The tightly packed responders shouted back: “They said Trump would not be elected. They said that his programs would not go through. But they did, and they are here now. This is happening, folks. This is happening. They are doing it on our watch!”

In other words, the enemy is already here. “We are proud revolutionaries, radicals, liberals, democrats, anti-fascists. Get a poster, a flyer, get organized. Get out there, Berkeley, and stay out there!”

I followed the rally to the park, where we were expecting to meet the enemy, the White Nationalists.

Video footage shows Al Letson, who was covering the event and had his recording gear strapped to him, jumping in to protect a man being beaten with sticks and kicked by protesters clad in black, the uniform of Antifa. Letson said he was hit a few times but not injured. “I thought they were going to kill him, and I didn’t want anyone to die.”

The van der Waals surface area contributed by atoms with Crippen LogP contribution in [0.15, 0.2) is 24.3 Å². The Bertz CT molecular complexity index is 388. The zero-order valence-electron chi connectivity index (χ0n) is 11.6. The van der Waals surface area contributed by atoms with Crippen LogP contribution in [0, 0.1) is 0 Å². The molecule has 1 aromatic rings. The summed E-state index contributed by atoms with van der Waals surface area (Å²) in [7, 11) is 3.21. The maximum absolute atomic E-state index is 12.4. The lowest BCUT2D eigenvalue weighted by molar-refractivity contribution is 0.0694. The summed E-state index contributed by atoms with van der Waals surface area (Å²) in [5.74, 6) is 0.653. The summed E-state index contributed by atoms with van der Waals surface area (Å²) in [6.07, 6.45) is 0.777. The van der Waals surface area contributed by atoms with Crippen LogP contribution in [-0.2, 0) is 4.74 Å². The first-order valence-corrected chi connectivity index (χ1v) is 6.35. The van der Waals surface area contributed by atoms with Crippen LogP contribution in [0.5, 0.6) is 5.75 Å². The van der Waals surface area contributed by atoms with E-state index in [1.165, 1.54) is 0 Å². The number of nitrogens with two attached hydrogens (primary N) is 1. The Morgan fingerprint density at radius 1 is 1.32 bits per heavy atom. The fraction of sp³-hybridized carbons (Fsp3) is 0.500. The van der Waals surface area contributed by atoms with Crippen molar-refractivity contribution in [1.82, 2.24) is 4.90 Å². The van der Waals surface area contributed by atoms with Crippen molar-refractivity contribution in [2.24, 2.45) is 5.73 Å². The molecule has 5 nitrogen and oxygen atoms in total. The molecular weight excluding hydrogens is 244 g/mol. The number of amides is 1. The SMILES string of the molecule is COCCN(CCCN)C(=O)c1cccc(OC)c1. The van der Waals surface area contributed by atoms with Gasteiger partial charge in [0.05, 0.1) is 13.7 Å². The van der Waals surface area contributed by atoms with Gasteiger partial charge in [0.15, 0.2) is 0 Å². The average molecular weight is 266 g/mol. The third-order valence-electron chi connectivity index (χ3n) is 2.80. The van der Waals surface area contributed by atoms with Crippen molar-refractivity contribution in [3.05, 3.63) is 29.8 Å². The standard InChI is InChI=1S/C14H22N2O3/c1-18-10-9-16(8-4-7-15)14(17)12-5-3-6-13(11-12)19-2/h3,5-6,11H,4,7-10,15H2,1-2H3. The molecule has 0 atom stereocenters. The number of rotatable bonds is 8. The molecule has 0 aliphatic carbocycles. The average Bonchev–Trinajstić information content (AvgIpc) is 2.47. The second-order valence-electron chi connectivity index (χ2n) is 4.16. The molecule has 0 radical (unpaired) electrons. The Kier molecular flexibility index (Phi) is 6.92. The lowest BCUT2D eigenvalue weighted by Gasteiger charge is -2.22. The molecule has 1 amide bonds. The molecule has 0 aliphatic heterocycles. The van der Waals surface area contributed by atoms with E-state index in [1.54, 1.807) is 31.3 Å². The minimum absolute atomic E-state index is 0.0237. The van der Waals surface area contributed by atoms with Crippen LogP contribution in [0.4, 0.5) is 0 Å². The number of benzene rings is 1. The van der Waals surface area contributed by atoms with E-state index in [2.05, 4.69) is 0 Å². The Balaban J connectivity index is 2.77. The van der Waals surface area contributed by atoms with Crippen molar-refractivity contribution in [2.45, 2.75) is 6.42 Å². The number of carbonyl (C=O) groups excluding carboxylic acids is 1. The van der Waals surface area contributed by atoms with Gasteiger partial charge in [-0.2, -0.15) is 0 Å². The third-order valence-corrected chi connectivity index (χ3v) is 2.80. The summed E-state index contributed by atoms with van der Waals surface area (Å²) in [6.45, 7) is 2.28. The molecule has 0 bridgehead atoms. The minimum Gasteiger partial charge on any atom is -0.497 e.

The White Nationalists were hard to find. When the crowd did find them, they are a few white guys who were cowered by the black-clad anti-fascists.

In front of City Hall, in the grass passage, the anti-fascists cornered two guys. The guys backed up, with their hands up, warding off the attackers.

But it was no defense. The anger of the anti-fascists would not be abated until they had actually struck some physical blows on the faces and bodies of the other white kids.

There was one scuffle when a group of anti-fascists attacked the White Nationals and it looked dangerous, but a Black man in a red shirt jumped in and pulled the Antifa members off him. The man in the red shirt turned out to be Al Letson, host of the Center for Investigative Reporting’s Reveal public radio show and podcast.

This is the man in the red shirt, Al Letson, who said, after the White Nationalist he protected reached out to him on Twitter: “I’m a journalist … I did what I feel was right as a human being, but honestly I’m not interested in having a kumbaya moment with him.”